While comparing value burned is in my opinion not especially useful, I do think it's interesting to compare the amount of risk involved in various token-driven networks. Handshake looks very good in this department—it has the same highly effective burn dynamics that traders love in exchange platform tokens like BNB or Bitfinex's LEO, but has none of the counterparty risk that the exchange will simply stop honoring the token burn policy, alter it unilaterally, go out of business, etc. It also isn't subject to anything analogous to the risk that MKR holders got a tough demonstration of recently—that a big price crash in ETH caused enough MKR to be printed that not only was all of the previously burned MKR restored, the system is actually currently inflated by a little under 6000 MKR or 2 million dollars. 

Unlike MKR, HNS which is burned stays burned permanently, and unlike BNB, LEO, etc. the rules for burning HNS are "set in stone" at the protocol level. This isn't to denigrate either MKR or the exchange platform tokens, which over the years have proven themselves to be lucrative investments, but it's worth pointing out that HNS offers a similar mechanism with substantially less inherent risk.

The second mechanism that links increased usage to value for the coin is the need to use HNS to renew names and also to alter or add DNS records to names you own. The more names are registered, the more demand there will be for HNS to renew and edit those name records; One can hedge the risk that HNS increases in price dramatically by holding enough HNS to send the bi-annual "heartbeat" transactions required to renew names, and the update transactions necessary to modify name records, further reducing the amount of HNS available on the market for new buyers.

HNS Token distribution

At the genesis block, there are 1.36 billion HNS coins with an additional 680k available to be mined, for a fully diluted supply of 2.04 billion. The first halving of the mining reward will occur after 3.25 years—after 5 years about 430k (60%) of the mineable coins will have been mined, and after around 100 years, the very last mineable HNS coin will be mined. Of the initial 1.36 billion coins, a full 952 million (70% of the initial supply, 47% of the fully diluted) is available to be claimed by:

1. Anyone who had more than 15 followers on Github, and also had valid SSH+PGP keys on their GitHub account, during the week of February 4th, 2019 (roughly 170,000 accounts)

2. People whose PGP keys are included in the strong set (roughly 30,000 keys)

3. Hacker News accounts older than 1.5 years old with linked Keybase accounts (about 19,000 accounts)

It's very much too early to rate the success of this distribution mechanism. My anecdotal experience is that of developers who received the airdrop, most of them immediately sold it, and a much smaller percentage became very interested in the project and joined discussion groups, started building things, etc. Investors interested in estimating the true supply of the coin should note that due to a long delay between the snapshot of Github accounts and the chain going live, many developers who would have been eligible have since lost access to the keys they would need to claim the airdrop. Only [get the actual number] a single digit percentage of the airdrops have been claimed, and the number of daily claims dropped off sharply after an initial spike; I think it's highly likely that only 10% of these coins are ever claimed, and the rest will eventually be considered "burned" as a result of lost keys.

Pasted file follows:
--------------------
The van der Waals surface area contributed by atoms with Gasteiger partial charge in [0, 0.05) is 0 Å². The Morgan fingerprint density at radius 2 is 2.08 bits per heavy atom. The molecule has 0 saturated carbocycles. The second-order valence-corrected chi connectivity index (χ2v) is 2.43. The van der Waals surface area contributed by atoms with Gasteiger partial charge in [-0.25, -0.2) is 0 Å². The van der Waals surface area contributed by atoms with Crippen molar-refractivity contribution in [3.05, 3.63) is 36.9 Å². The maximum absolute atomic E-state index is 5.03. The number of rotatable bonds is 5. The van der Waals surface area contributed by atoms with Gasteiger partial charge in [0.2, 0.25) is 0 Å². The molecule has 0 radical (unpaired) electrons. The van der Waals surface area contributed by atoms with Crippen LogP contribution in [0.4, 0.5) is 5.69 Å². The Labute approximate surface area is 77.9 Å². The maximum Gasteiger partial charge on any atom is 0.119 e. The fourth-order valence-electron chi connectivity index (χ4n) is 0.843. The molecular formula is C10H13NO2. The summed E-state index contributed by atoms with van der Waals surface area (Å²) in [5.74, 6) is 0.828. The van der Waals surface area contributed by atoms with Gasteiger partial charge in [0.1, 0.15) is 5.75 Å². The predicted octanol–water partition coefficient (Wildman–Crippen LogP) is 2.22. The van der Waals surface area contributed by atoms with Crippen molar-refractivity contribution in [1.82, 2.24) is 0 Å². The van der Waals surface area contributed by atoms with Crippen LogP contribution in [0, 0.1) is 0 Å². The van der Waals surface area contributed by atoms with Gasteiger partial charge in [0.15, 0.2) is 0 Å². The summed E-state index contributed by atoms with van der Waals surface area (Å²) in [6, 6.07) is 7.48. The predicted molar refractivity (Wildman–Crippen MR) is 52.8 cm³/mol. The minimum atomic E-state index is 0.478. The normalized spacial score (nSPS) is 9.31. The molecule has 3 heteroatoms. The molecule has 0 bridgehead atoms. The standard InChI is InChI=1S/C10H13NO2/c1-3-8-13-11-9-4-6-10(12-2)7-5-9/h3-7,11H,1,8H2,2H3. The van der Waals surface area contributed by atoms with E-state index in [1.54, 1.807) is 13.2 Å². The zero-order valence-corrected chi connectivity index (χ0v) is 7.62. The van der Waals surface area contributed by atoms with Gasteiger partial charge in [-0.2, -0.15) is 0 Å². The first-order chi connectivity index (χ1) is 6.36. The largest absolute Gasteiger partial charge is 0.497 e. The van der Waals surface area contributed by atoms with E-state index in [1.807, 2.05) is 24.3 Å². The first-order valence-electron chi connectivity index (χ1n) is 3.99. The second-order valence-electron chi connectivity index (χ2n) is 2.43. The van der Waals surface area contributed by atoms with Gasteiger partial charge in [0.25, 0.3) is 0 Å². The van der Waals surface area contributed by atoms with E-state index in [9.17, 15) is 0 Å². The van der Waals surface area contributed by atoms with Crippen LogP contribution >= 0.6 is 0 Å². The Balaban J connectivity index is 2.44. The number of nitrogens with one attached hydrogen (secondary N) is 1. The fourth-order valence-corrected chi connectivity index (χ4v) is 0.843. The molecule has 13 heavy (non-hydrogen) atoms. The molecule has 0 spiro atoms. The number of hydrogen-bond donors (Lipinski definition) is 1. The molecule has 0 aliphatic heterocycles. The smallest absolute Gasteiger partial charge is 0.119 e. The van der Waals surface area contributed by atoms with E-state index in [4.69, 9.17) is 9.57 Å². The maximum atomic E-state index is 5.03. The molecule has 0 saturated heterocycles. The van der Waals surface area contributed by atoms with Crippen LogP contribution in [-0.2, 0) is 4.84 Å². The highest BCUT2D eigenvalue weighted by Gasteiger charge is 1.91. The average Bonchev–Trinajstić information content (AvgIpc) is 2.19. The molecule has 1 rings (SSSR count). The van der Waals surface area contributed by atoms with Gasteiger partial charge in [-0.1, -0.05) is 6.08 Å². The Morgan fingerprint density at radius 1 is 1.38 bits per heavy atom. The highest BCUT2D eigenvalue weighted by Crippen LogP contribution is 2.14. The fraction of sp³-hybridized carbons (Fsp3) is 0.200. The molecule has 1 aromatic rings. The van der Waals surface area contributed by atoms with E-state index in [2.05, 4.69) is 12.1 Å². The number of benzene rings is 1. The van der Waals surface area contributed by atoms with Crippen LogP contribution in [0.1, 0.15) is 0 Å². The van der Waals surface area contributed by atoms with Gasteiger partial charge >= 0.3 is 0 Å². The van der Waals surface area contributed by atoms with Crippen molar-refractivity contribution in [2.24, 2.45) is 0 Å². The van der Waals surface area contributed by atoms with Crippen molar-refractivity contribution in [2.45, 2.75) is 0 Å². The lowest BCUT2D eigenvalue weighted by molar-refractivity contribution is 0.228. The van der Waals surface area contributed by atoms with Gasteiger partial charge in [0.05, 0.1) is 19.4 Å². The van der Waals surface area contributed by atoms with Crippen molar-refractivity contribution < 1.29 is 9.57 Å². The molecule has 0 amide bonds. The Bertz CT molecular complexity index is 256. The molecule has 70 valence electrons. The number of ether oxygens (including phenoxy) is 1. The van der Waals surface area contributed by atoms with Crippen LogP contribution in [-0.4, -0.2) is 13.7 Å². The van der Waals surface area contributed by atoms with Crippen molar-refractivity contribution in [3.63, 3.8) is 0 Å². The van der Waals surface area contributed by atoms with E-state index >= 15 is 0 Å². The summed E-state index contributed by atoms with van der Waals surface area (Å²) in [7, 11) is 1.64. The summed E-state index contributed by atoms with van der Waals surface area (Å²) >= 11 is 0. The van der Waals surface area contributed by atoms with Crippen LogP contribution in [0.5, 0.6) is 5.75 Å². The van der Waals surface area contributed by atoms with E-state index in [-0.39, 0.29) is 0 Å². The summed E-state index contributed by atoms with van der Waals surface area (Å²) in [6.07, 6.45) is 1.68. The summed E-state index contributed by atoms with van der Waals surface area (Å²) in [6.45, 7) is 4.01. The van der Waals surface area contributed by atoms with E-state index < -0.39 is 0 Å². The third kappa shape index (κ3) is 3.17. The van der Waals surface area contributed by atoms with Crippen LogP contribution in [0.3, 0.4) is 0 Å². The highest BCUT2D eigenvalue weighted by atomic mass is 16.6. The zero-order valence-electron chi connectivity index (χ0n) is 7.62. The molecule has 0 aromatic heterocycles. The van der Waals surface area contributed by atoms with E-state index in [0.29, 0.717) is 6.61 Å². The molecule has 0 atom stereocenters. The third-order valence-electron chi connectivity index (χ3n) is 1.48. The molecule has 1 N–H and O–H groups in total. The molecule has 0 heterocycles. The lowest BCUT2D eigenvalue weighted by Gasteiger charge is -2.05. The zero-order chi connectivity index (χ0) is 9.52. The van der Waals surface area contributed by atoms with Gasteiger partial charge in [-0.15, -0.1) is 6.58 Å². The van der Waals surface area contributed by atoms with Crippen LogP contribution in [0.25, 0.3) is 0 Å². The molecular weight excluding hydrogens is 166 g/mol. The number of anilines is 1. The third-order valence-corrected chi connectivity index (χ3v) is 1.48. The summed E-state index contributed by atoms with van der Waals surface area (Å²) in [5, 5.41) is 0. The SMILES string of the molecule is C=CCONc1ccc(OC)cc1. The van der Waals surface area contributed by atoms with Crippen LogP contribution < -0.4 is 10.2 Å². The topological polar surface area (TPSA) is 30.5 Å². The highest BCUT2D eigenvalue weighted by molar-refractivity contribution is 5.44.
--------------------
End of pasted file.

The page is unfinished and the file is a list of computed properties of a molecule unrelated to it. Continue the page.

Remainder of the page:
Besides the programmatic airdrop, 7.5% of the initial supply was granted to the founding contributors and 7.5% was sold to investors in exchange for 10.2 million dollars. Notably, because the contributor list was extremely broad and generous with people who made tangential contributions early on, and because the initial investment event was a "party round", the 15% allocation to contributors and investors went out to 1356 distinct addresses, and no single entity controls more than 1.5% of the initial supply. Of the initial investors, Founder's Fund and Andreessen Horowitz had the biggest allocation at 1.5% each; the largest team member allocation is 1.4%, and the remaining allocations are mostly closer to 0.1%. Many token projects had poor market performance as a direct result of individuals owning 10-60% of the token supply, so Handshake's initial highly diffuse distribution is a nice derisking factor.

Aside from the investor and contributor allocations, significant allocations of tokens were given to a bunch of the pillars of the open source software community like the Apache foundation, LibreSSL, the EFF, the Mozilla Foundation, Arch Linux, etc. In addition to token grants, the $10.2 million raised from investors was also donated (in full!) almost immediately after it was raised, to the same set of foundations as cash grants.

Outlook

In conclusion, the use case for Handshake is extremely clear, and the early adoption metrics (coin burn, names registered, community adoption, hashrate) all seem extremely strong. I'll be updating this post as time goes on, in order to stay up to date on the investment case for Handshake names and HNS. Feedback always appreciated—I'm @wheatpond on twitter.

picture of Eric Meltzer
Eric Meltzer
Namebase Advisor |
Partner, Primitive Ventures + INB. Early investor, HNS, Namebase.